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Stan Goodman, Muhammad's history

Reader comment on item: Is Allah God? - Continued
in response to reader comment: Of course it's the same deity; the difference is in the believers

Submitted by Infidel (Canada), Oct 1, 2006 at 20:23

Since you choose not to to ignore my sarcastic response, I will share some history of Allah and Muhammad with you. Muhammad was orphaned at an early age and was raised by his uncle. As a young man he made a very wise decision and married a wealthy widow by the name of Kadijah. Kadijah owned a store, and Muhammad spent much of his life traveling with caravans ,trading goods for Kadijah's store. Muhammad suffered from epilepsy, and often spent time in a cave meditating. On one of these occasions, after a severe epileptic seizure, Gabriel came to Muhammad and ordered him to recite. And thus came the Qur'an, which means "to recite", to Muhammad. And "recite" became a key component as Muhammad could neither read nor write.

Islam has as its focus of worship a deity by the name of "Allah." The Muslims claim that Allah in pre-Islamic times was the biblical God of the Patriarchs, prophets, and apostles. In fact, he was the Moon-god. Archaeologists have uncovered temples to the Moon-god throughout the Middle East. From the mountains of Turkey to the banks of the Nile, the most widespread religion of the ancient world was the worship of the Moon-god. In the first literate civilization, the Sumerians have left us thousands of clay tablets in which they described their religious beliefs. The ancient Sumerians worshipped a Moon-god who was called many different names. The most popular names were Nanna, Suen and Asimbabbar. His symbol was the crescent moon.

Given the amount of artifacts concerning the worship of this Moon-god, it is clear that this was the dominant religion in Sumeria. The cult of the Moon-god was the most popular religion throughout ancient Mesopotamia. The Assyrians, Babylonians, and the Akkadians took the word Suen and transformed it into the word Sin as their favorite name for the Moon-god. In ancient Syria and Canna, the Moon-god Sin was usually represented by the moon in it's crescent phase. According to numerous inscriptions, while the name of the Moon-god was Sin, his title was al-ilah, i.e. "the deity," meaning that he was the chief or high god among the gods. Thus "the god Il or Ilah was originally a phase of the Moon God." The Moon-god was called al-ilah, i.e. the god, which was shortened to Allah in pre-Islamic times.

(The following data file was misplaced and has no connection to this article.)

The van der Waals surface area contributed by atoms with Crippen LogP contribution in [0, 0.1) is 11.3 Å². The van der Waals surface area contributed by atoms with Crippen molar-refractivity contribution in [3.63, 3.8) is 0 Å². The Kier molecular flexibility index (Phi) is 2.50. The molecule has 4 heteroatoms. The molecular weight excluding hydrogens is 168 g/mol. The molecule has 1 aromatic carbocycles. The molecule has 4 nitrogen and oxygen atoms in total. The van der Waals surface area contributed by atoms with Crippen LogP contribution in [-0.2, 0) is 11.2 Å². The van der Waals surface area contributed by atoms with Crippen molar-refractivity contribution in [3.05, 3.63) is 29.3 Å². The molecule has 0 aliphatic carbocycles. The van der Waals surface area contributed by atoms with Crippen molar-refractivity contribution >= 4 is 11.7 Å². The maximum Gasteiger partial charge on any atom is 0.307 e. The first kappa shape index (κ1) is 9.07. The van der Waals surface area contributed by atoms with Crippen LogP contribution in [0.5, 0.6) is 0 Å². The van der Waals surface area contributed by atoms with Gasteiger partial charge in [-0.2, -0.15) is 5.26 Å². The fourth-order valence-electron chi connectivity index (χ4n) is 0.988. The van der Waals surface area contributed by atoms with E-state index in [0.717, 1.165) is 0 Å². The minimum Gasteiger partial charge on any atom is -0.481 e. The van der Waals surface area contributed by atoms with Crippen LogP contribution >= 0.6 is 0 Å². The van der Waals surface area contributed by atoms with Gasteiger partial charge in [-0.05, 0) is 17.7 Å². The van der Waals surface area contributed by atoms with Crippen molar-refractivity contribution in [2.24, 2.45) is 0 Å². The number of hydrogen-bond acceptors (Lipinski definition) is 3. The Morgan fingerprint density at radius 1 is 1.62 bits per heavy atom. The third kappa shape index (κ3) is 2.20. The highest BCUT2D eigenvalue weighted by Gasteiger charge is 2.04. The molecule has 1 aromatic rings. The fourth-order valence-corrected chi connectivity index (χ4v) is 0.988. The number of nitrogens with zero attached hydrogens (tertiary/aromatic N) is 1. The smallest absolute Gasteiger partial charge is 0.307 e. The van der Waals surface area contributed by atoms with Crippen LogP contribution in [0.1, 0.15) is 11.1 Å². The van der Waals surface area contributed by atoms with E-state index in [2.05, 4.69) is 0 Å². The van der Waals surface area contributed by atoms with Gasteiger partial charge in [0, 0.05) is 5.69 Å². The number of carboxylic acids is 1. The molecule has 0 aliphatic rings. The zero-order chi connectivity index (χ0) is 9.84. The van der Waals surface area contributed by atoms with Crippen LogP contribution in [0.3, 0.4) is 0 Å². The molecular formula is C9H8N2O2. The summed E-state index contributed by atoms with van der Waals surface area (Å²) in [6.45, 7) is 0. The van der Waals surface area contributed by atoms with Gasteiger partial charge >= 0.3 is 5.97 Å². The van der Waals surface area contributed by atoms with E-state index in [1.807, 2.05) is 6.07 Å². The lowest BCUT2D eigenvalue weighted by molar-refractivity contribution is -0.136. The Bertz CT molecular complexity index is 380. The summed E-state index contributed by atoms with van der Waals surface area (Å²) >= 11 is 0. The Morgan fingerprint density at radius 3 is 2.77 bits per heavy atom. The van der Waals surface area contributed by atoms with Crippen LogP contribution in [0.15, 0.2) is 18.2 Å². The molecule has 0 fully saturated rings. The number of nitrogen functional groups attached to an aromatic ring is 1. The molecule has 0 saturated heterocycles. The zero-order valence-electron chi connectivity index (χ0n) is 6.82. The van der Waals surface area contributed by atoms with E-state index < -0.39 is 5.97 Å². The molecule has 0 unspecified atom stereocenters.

The pagan Arabs even used Allah in the names they gave to their children. For example, both Muhammad's father and uncle had Allah as part of their names. The fact that they were given such names by their pagan parents proves that Allah was the title for the Moon-god even in Muhammad's day. Thus, under Mohammed's tutelage, the relatively anonymous Ilah, became Al-Ilah, The God, or Allah, the Supreme Being."
Thus your point that the Hebrew God was co-opted by Muhammad for his needs (reducing inter-tribal warfare based on hostile competition between tribal deities) in wrong. Having studied Muhammad's history from an author who was hostile to Islam and a Muslim author, I found no evidence or reference to Muhammad being involved in warfare until he tried to convert the Arabs of Mecca and they resisted. Muhammad eventually moved to Medina where is fortunes improved considerably; he formed and army, gained considerable wealth and prestige by robbing caravans and eventually he took over Mecca.

Mr. Goodman, I'm familiar with the Qur'an and the Bible, and I can tell you today that there is nothing common between Islam, Christianity and Judaism except for the confused Ayas plagiarized from the Torah. I found rather amusing that not a word was borrowed by the Qur'an from the New Testament Bible, I wonder why? You could almost conclude that Muhammad found a wayward Jew in Medina, not a problem as there were an estimated 30 thousand Jews living in Medina including Dhu Nuwas who hated and persecuted Christians and he may have taught Muhammad everything he knew about Judaism. In any event there are many references in the Qur'an to the Torah. However, it is obvious that the two books do not bring the same message.

Submitting....

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